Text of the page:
It's my birthday coming up and I'm hoping for some money to put towards my gaming pc build. The parts of the build that are important to my question are: i5 2500 + any eBay 1155 mobo 8gb ddr3 (4gb now an extra 4gb later) GTX 1050ti 4gb

Right now I'm on a Pentium D (one of the higher clocked ones not that it matters) and a quadro fx1700 (modern Intel HD are better) with 4gb ram.

So my question is this, the CPU and mobo with a new PSU and 4gb ram would be £150 roughly (I have a case and hard drive) and the 1050ti would be the same price. Would I get more performance gain by getting everything but the GPU now or by putting the GPU with my Pentium D? Eventually I'll have the i5 paired with the 1050ti but I can't afford it all at once.



I'd upgrade the CPU and mainboard.

If you were doing workstation graphics work, the i5-2500's onboard graphics would be a substantial downgrade from your Quadro. But the same optimizations that make the Quadro a powerful workstation card make it a poor choice for a gaming card -- even though the HD 2000 has fewer compute cores and shares its RAM with the system, it'll be faster for games than the Quadro.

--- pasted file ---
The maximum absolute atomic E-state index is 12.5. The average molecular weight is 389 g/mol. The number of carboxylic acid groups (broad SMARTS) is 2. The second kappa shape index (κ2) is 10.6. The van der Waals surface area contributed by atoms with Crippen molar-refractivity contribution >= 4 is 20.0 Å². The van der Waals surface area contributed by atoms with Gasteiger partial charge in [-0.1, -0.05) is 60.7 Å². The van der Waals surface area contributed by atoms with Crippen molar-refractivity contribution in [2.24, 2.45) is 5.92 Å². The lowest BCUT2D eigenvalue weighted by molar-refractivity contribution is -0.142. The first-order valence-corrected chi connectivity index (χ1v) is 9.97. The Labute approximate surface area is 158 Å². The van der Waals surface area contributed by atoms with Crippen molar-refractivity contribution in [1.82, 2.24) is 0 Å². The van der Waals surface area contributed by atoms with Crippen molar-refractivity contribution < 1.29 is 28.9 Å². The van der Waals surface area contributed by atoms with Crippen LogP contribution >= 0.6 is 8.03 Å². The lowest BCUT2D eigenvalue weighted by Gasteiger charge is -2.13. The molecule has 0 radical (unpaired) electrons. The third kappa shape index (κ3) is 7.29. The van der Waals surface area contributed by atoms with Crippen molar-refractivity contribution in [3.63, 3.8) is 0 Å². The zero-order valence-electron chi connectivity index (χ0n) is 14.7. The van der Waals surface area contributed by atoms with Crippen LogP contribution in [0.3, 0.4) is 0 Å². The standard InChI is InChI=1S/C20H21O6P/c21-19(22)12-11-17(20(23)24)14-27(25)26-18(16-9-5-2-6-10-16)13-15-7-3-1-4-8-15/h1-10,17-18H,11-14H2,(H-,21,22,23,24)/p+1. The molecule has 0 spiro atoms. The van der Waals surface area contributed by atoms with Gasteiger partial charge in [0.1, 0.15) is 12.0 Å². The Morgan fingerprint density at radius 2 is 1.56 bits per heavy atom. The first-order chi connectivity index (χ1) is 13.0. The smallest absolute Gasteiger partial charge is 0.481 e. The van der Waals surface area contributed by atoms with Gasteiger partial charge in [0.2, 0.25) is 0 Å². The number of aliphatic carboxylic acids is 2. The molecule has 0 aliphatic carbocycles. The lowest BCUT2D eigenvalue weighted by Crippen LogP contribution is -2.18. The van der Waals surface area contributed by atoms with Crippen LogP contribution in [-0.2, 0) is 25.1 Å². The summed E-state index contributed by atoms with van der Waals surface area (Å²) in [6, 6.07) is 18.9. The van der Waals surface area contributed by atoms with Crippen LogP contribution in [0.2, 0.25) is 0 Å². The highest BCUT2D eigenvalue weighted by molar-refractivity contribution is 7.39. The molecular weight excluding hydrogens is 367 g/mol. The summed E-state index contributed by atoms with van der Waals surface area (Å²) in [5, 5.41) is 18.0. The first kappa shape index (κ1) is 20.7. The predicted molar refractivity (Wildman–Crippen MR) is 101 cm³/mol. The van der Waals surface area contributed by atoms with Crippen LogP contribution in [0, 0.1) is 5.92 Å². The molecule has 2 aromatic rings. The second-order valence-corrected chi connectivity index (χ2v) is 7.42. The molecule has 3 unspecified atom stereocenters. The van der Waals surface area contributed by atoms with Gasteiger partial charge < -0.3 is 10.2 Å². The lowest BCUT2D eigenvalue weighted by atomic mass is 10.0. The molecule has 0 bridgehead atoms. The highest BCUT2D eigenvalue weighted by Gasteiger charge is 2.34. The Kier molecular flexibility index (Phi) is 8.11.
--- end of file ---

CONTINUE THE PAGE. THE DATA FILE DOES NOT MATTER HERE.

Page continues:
• Sorry my bad for not phrasing the question well, it's for gaming, I use the old quadro because it's what I have, would the i5s igpu be better at gaming? Sorry my fault, thanks for the answer :) – Harvey Brackenbury Oct 17 '17 at 20:27
  • For gaming, yes, the i5 will be better. If you were trying to render huge pointclouds from a scientific dataset, or needed high color accuracy while creating a movie, the Quadro would be better. – Mark Oct 17 '17 at 21:42
  • ok thanks, I'll go with the CPU and mobo and get the 1050 when I can. – Harvey Brackenbury Oct 17 '17 at 21:45

You should be thinking long-term here. In your cirumstances it's generally better to put your money into a new motherboard/CPU first (video card abilities evolve much faster than motherboard slots change). But YMMV.
There's a "trap" if you replace the video card first: When you get around to replacing the motherboard you could end up wanting to (or have to) upgrade the video card at the same time. Not to mention that buying the video card first prevents you from profiting from any video card advances (or price decreases) in the meantime.

  • Whichever I don't get now I'll get at Christmas so it's litteraly just about which to buy first to get the most performance before I fully upgrade. – Harvey Brackenbury Oct 16 '17 at 23:46

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